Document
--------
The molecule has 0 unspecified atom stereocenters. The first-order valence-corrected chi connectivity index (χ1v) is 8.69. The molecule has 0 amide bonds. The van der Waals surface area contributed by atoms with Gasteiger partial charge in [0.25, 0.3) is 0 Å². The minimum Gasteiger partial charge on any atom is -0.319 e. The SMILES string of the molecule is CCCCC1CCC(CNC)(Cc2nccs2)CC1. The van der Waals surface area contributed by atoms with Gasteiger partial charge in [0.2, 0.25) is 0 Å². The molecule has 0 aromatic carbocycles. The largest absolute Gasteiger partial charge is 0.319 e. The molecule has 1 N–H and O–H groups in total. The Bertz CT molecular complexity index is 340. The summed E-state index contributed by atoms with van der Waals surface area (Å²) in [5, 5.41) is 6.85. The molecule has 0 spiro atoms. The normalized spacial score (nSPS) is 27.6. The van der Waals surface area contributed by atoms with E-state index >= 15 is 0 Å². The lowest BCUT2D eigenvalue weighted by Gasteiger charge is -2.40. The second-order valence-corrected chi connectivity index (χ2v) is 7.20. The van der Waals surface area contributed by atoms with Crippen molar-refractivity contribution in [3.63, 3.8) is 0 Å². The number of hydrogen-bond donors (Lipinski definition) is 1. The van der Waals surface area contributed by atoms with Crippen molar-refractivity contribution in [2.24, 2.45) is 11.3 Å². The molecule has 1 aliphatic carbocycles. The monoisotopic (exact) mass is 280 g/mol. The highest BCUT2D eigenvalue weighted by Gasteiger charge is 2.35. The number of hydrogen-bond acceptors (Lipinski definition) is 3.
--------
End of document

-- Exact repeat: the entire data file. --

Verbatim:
The molecule has 0 unspecified atom stereocenters. The first-order valence-corrected chi connectivity index (χ1v) is 8.69. The molecule has 0 amide bonds. The van der Waals surface area contributed by atoms with Gasteiger partial charge in [0.25, 0.3) is 0 Å². The minimum Gasteiger partial charge on any atom is -0.319 e. The SMILES string of the molecule is CCCCC1CCC(CNC)(Cc2nccs2)CC1. The van der Waals surface area contributed by atoms with Gasteiger partial charge in [0.2, 0.25) is 0 Å². The molecule has 0 aromatic carbocycles. The largest absolute Gasteiger partial charge is 0.319 e. The molecule has 1 N–H and O–H groups in total. The Bertz CT molecular complexity index is 340. The summed E-state index contributed by atoms with van der Waals surface area (Å²) in [5, 5.41) is 6.85. The molecule has 0 spiro atoms. The normalized spacial score (nSPS) is 27.6. The van der Waals surface area contributed by atoms with E-state index >= 15 is 0 Å². The lowest BCUT2D eigenvalue weighted by Gasteiger charge is -2.40. The second-order valence-corrected chi connectivity index (χ2v) is 7.20. The van der Waals surface area contributed by atoms with Crippen molar-refractivity contribution in [3.63, 3.8) is 0 Å². The number of hydrogen-bond donors (Lipinski definition) is 1. The van der Waals surface area contributed by atoms with Crippen molar-refractivity contribution in [2.24, 2.45) is 11.3 Å². The molecule has 1 aliphatic carbocycles. The monoisotopic (exact) mass is 280 g/mol. The highest BCUT2D eigenvalue weighted by Gasteiger charge is 2.35. The number of hydrogen-bond acceptors (Lipinski definition) is 3.